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Sri Lanka

‘People are becoming conscious of the futility of the politics of racism’

Monday 21 September 2015, by Vickramabahu Karunarathne

In an interview with Indian publication Frontline, Bahu discusses issues ranging from the impact of the elections on the future of Sri Lankan polity, the Tamil question and to the plight of workers in plantations.

How do you view the results of the parliamentary elections?

The elections have demonstrated once again that people have moved sharply away from fascist, communal forces represented by former President Mahinda Rajapaksa. This trend could be seen in the presidential elections in January this year. There is a positive gain from this election to show that more and more people are becoming conscious of the futility of the politics of racism. The elections have also reinforced the need for strengthening liberal, democratic forces in the country.

What is your take on the vote share of the United People’s Freedom Alliance (UPFA) which is, according to my calculations, around 40 per cent? Does this mean that a substantial section of the voters in this country supports Rajapaksa, who was the UPFA’s candidate for the post of Prime Minister?

Let me go by the number of votes polled by the UPFA, which is around 47 lakh. Of this figure, you have to remove at least 15 lakh, which, I believe, is the share of Maithripala Sirisena, the head of the UPFA. So, only about 30 lakh votes are Mahinda [Rajapaksa]’s. And, for this, I say, “hats off, Mahinda [Rajapaksa].” But, as I have said earlier, more and more people are moving away from him, which is the reality. However, what I feel is that had Maithripala acted much earlier against Mahinda, it would have been better. This would have further eroded the appeal of Mahinda.

Was it not against the spirit of democracy for Maithripala Sirisena to say before the parliamentary elections that he would not make Mahinda Rajapaksa Prime Minister even if the UPFA were to get a majority?

No. Maithripala was compelled to take that position in order to defeat undemocratic, fascist forces which was the best way to do it. I strongly believe that Mahinda should be stopped from capturing power again. I say this as I know him well. He and I worked together at one point of time.

Is that so? When was that?

It was around 1990 that we worked together on issues regarding the working class. I had even taken him to Australia in 1992 when the Green Left movement wanted a leader of such a background to take part in its campaign.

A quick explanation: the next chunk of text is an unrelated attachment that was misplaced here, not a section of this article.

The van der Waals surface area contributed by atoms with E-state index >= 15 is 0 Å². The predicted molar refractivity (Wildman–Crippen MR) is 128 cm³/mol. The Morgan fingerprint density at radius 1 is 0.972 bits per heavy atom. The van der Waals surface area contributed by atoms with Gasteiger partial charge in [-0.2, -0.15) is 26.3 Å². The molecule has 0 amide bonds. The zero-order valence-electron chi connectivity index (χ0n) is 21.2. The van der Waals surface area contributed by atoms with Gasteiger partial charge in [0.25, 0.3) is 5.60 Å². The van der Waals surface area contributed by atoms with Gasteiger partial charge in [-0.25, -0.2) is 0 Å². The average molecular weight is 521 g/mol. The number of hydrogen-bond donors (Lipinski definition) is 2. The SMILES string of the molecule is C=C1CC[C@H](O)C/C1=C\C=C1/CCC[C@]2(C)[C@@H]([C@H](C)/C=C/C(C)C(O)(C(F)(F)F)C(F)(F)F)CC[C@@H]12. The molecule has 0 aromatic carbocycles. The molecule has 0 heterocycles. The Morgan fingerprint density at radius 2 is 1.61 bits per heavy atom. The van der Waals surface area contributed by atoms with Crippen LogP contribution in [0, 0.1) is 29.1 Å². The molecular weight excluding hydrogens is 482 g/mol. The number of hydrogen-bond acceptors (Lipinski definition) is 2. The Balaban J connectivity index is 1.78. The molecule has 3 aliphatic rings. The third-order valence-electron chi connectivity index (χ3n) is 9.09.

Though he was then an extremely Left radical, he was silent on the national question, the Tamil question. I had sensed that he had all the parameters of some kind of a fascist leader. I had found that he could be a dangerous leader. So, I had opposed him from the period [in April 2004] he became the Prime Minister. I have been opposed to him since then.

How do you view the performance of the Janatha Vimukthi Peramuna?

There was certainly attraction [among people] towards the party. Leaders of the JVP talked in a sensible manner on many issues. But, in the final stages of the election campaign, their language was no different from others’, especially on the Tamil question. By then it had become a straight contest—either the UNP or Mahinda and the UPFA. So, the people preferred to support the UNP.

Were you approached by the UNP?

Yes. They even offered me a slot in the national list. But I did not take it. For ideological reasons, especially their economic policies, I cannot join them. We contested in five electoral districts on our own. We did not get any seat and we got only 300 votes, but our campaign against Mahinda was very successful. Our main goal was to defeat him. Leaving aside our differences with the UNP or others on economic issues, we are willing to work along with others to safeguard democracy or on social issues.

What should the new government do to address the Tamil question?

First, the 13th Constitutional Amendment should be implemented fully. When we say the 13th Amendment should be implemented, this also means the devolution of powers on police and land to the administration of the provincial council. Second, the recommendations of the Lessons Learnt and Reconciliation Commission (LLRC) should be carried out.

As for investigation into any crime, there should be a credible domestic investigation mechanism which is acceptable to the international community. We have enough resources, enough people to carry out this task. Then, the merger of the North and the East.

Is that possible?

Why not? When you can create Greater Colombo, citing commonality as the reason, why not the merger of the North and the East? History and commonality demand it.

What is your stand on federalism?

I am not sure whether the TNA [Tamil National Alliance] has understood the concept fully. But, the bottom line is greater autonomy to provinces. This can be done under the framework of a unitary state. Look how India is managing its affairs. It is not a federal country but more powers have been given to States.

What should be done to improve the lot of the people in the plantations?

At present, there are three or four Pradeshiya Sabhas covering each plantation. This is why they are not able to tackle effectively the private managements of the plantations, which do not take these local bodies seriously. So, each plantation should be made into one urban local body, say municipal council. This will facilitate better development of the area.

Frontline